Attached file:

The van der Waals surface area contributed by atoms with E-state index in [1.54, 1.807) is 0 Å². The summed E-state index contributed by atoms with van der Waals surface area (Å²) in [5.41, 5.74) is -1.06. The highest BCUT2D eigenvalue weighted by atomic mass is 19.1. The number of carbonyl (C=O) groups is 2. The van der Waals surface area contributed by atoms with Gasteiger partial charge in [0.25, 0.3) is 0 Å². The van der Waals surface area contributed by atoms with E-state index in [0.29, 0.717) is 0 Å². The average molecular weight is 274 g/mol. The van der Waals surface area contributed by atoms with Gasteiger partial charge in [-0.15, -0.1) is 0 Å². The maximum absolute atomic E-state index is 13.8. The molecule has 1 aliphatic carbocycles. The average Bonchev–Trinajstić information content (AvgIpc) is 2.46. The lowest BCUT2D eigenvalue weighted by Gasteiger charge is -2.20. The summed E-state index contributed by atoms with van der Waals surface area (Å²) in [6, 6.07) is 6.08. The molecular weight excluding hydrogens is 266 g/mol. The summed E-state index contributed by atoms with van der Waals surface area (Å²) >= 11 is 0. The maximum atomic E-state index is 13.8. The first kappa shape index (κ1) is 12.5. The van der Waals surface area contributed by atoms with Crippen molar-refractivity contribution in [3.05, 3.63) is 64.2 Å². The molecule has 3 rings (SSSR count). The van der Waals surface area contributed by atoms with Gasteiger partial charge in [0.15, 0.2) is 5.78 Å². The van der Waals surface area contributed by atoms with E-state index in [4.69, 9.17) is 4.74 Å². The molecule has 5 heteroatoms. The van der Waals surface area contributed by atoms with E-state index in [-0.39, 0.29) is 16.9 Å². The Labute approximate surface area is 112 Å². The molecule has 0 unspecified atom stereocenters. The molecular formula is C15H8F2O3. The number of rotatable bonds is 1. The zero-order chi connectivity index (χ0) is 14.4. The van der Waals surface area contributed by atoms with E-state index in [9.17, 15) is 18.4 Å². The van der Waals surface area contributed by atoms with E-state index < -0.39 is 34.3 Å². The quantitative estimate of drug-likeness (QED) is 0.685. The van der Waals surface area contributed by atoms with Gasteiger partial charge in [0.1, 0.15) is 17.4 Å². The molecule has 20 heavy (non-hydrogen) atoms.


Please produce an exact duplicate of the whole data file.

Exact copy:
The van der Waals surface area contributed by atoms with E-state index in [1.54, 1.807) is 0 Å². The summed E-state index contributed by atoms with van der Waals surface area (Å²) in [5.41, 5.74) is -1.06. The highest BCUT2D eigenvalue weighted by atomic mass is 19.1. The number of carbonyl (C=O) groups is 2. The van der Waals surface area contributed by atoms with Gasteiger partial charge in [0.25, 0.3) is 0 Å². The van der Waals surface area contributed by atoms with E-state index in [0.29, 0.717) is 0 Å². The average molecular weight is 274 g/mol. The van der Waals surface area contributed by atoms with Gasteiger partial charge in [-0.15, -0.1) is 0 Å². The maximum absolute atomic E-state index is 13.8. The molecule has 1 aliphatic carbocycles. The average Bonchev–Trinajstić information content (AvgIpc) is 2.46. The lowest BCUT2D eigenvalue weighted by Gasteiger charge is -2.20. The summed E-state index contributed by atoms with van der Waals surface area (Å²) in [6, 6.07) is 6.08. The molecular weight excluding hydrogens is 266 g/mol. The summed E-state index contributed by atoms with van der Waals surface area (Å²) >= 11 is 0. The maximum atomic E-state index is 13.8. The first kappa shape index (κ1) is 12.5. The van der Waals surface area contributed by atoms with Crippen molar-refractivity contribution in [3.05, 3.63) is 64.2 Å². The molecule has 3 rings (SSSR count). The van der Waals surface area contributed by atoms with Gasteiger partial charge in [0.15, 0.2) is 5.78 Å². The van der Waals surface area contributed by atoms with E-state index in [4.69, 9.17) is 4.74 Å². The molecule has 5 heteroatoms. The van der Waals surface area contributed by atoms with E-state index in [-0.39, 0.29) is 16.9 Å². The Labute approximate surface area is 112 Å². The molecule has 0 unspecified atom stereocenters. The molecular formula is C15H8F2O3. The number of rotatable bonds is 1. The zero-order chi connectivity index (χ0) is 14.4. The van der Waals surface area contributed by atoms with E-state index in [9.17, 15) is 18.4 Å². The van der Waals surface area contributed by atoms with E-state index < -0.39 is 34.3 Å². The quantitative estimate of drug-likeness (QED) is 0.685. The van der Waals surface area contributed by atoms with Gasteiger partial charge in [0.1, 0.15) is 17.4 Å². The molecule has 20 heavy (non-hydrogen) atoms.